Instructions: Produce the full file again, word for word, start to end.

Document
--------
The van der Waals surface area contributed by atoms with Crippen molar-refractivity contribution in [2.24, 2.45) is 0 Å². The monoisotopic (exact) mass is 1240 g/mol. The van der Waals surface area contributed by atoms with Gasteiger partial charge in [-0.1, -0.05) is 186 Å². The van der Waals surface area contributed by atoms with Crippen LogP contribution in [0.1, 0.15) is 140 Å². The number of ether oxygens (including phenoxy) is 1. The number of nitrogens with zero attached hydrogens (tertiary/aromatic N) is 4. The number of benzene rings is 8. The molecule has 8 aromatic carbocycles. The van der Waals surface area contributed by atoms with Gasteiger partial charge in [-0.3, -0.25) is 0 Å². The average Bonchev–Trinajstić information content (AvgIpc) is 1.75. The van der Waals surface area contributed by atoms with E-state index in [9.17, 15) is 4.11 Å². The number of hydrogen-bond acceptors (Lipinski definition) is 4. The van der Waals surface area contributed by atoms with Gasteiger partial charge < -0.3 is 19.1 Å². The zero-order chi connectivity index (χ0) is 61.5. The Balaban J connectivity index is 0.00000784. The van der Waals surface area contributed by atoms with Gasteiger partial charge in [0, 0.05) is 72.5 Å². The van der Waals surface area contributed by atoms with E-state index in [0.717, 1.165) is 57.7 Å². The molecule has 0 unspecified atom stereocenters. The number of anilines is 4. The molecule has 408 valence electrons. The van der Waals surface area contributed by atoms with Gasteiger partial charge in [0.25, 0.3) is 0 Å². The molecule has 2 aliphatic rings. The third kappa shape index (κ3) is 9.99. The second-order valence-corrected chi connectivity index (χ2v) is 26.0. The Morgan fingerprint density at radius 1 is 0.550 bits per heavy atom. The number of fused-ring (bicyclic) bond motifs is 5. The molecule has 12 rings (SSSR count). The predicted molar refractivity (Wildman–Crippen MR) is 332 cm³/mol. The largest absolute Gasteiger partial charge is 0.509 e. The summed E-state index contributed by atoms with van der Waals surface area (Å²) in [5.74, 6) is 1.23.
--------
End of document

The van der Waals surface area contributed by atoms with Crippen molar-refractivity contribution in [2.24, 2.45) is 0 Å². The monoisotopic (exact) mass is 1240 g/mol. The van der Waals surface area contributed by atoms with Gasteiger partial charge in [-0.1, -0.05) is 186 Å². The van der Waals surface area contributed by atoms with Crippen LogP contribution in [0.1, 0.15) is 140 Å². The number of ether oxygens (including phenoxy) is 1. The number of nitrogens with zero attached hydrogens (tertiary/aromatic N) is 4. The number of benzene rings is 8. The molecule has 8 aromatic carbocycles. The van der Waals surface area contributed by atoms with Gasteiger partial charge in [-0.3, -0.25) is 0 Å². The average Bonchev–Trinajstić information content (AvgIpc) is 1.75. The van der Waals surface area contributed by atoms with E-state index in [9.17, 15) is 4.11 Å². The number of hydrogen-bond acceptors (Lipinski definition) is 4. The van der Waals surface area contributed by atoms with Gasteiger partial charge < -0.3 is 19.1 Å². The zero-order chi connectivity index (χ0) is 61.5. The Balaban J connectivity index is 0.00000784. The van der Waals surface area contributed by atoms with Gasteiger partial charge in [0, 0.05) is 72.5 Å². The van der Waals surface area contributed by atoms with E-state index in [0.717, 1.165) is 57.7 Å². The molecule has 0 unspecified atom stereocenters. The number of anilines is 4. The molecule has 408 valence electrons. The van der Waals surface area contributed by atoms with Gasteiger partial charge in [0.25, 0.3) is 0 Å². The molecule has 2 aliphatic rings. The third kappa shape index (κ3) is 9.99. The second-order valence-corrected chi connectivity index (χ2v) is 26.0. The Morgan fingerprint density at radius 1 is 0.550 bits per heavy atom. The number of fused-ring (bicyclic) bond motifs is 5. The molecule has 12 rings (SSSR count). The predicted molar refractivity (Wildman–Crippen MR) is 332 cm³/mol. The largest absolute Gasteiger partial charge is 0.509 e. The summed E-state index contributed by atoms with van der Waals surface area (Å²) in [5.74, 6) is 1.23.